With elementary students, it’s all out there. One group of students read from a book that had only one sentence on a page while another group had four to five sentence paragraphs. I would not have guessed that the abilities of a group of second graders were that disparate. I wanted to sit and help them read all day–I still believe there is no more critical skill on which we spend our time. This integrated classroom was cooking, the teacher, consultant teacher and teaching assistant were working like clockwork to maximize learning for their students.

I also saw a new teacher work with first graders who looked like she was born to teach that class. And a special needs teacher who was working with five students on journal writing, building patterns, reading and testing one–all at the same time. I defy anyone to spend time in that classroom without falling in love with those kids.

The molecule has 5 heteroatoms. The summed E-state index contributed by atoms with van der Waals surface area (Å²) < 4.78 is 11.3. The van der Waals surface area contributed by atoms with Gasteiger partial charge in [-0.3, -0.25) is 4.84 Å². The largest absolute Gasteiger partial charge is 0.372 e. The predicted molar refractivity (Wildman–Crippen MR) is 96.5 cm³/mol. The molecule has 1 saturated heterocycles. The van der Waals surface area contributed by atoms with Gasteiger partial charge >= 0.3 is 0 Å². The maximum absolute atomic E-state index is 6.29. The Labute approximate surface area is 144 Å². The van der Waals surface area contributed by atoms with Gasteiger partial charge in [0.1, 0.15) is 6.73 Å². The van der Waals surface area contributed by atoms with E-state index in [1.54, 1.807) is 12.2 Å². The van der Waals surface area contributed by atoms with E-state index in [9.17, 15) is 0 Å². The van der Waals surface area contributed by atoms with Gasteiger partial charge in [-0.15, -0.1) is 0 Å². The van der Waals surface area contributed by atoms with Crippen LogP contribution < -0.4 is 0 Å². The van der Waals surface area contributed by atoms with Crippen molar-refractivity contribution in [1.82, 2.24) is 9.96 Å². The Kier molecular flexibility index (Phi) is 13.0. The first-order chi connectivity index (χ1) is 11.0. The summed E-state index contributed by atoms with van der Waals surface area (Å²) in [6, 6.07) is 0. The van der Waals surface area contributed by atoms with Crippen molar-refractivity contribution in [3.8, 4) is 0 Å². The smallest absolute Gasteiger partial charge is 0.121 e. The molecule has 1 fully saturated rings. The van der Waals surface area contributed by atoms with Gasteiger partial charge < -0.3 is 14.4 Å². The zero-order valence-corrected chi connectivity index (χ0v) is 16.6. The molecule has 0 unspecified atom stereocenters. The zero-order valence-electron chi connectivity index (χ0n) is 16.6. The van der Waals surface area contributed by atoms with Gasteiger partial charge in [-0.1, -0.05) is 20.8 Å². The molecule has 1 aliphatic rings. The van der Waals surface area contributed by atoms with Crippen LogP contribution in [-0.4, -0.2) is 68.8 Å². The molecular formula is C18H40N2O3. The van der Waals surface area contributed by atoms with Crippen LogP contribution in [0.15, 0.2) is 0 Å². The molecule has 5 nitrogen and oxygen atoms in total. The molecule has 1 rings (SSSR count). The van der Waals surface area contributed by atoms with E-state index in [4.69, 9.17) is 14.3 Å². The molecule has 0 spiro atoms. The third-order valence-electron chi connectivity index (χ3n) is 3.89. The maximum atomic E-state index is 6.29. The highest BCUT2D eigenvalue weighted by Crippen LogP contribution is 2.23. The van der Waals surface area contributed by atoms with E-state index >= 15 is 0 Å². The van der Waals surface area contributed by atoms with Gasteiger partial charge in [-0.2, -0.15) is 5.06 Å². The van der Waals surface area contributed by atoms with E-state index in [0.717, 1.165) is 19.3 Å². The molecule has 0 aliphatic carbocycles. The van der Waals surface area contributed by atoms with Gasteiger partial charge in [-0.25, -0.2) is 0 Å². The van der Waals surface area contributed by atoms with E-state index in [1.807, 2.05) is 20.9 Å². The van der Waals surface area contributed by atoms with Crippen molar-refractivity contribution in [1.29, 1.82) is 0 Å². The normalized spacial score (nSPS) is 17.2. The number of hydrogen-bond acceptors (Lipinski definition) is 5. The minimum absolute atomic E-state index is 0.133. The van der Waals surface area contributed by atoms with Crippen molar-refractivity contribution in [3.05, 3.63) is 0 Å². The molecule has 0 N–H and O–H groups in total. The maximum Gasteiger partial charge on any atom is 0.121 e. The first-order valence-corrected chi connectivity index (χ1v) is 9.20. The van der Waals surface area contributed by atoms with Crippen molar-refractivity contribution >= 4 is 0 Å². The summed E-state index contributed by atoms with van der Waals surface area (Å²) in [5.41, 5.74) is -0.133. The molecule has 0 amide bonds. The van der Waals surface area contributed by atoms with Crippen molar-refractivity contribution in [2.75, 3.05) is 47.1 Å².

There was an overwhelming positive atmosphere, one in which I wanted to stay. I imagine and hope that our children and staff feel the same exact way.

The Book I’m Reading Now

I’ve written here about how much I read, especially during the summer. I’m not sure I’ve ever posted about a book before, but I’ve got to say how much I’m enjoying Freakonomics by Steven D. Levitt and Stephen J. Dubner.  It’s the kind of book I want to read slowly, underlining and making notations. I’m looking at the copyright date of 2005 and figuring I missed any blog conversation that went around when it came out. However, I have added the rss feed to my bloglines account–seems these authors maintain a current New York Times blog. Nice.

One of my teachers gave the book to me at the beginning of the summer and said that he thought I’d really like it. Well, he was right. I’m fascinated by the chapter, What Makes a Perfect Parent?, in which the authors look at the correlation between a child’s personal circumstances and his school performance. Made me sit back and think about our school improvement efforts and the impact they may or may not have on achievement.

It’s a thought provoking, interesting read. . . if you’re looking for something this summer.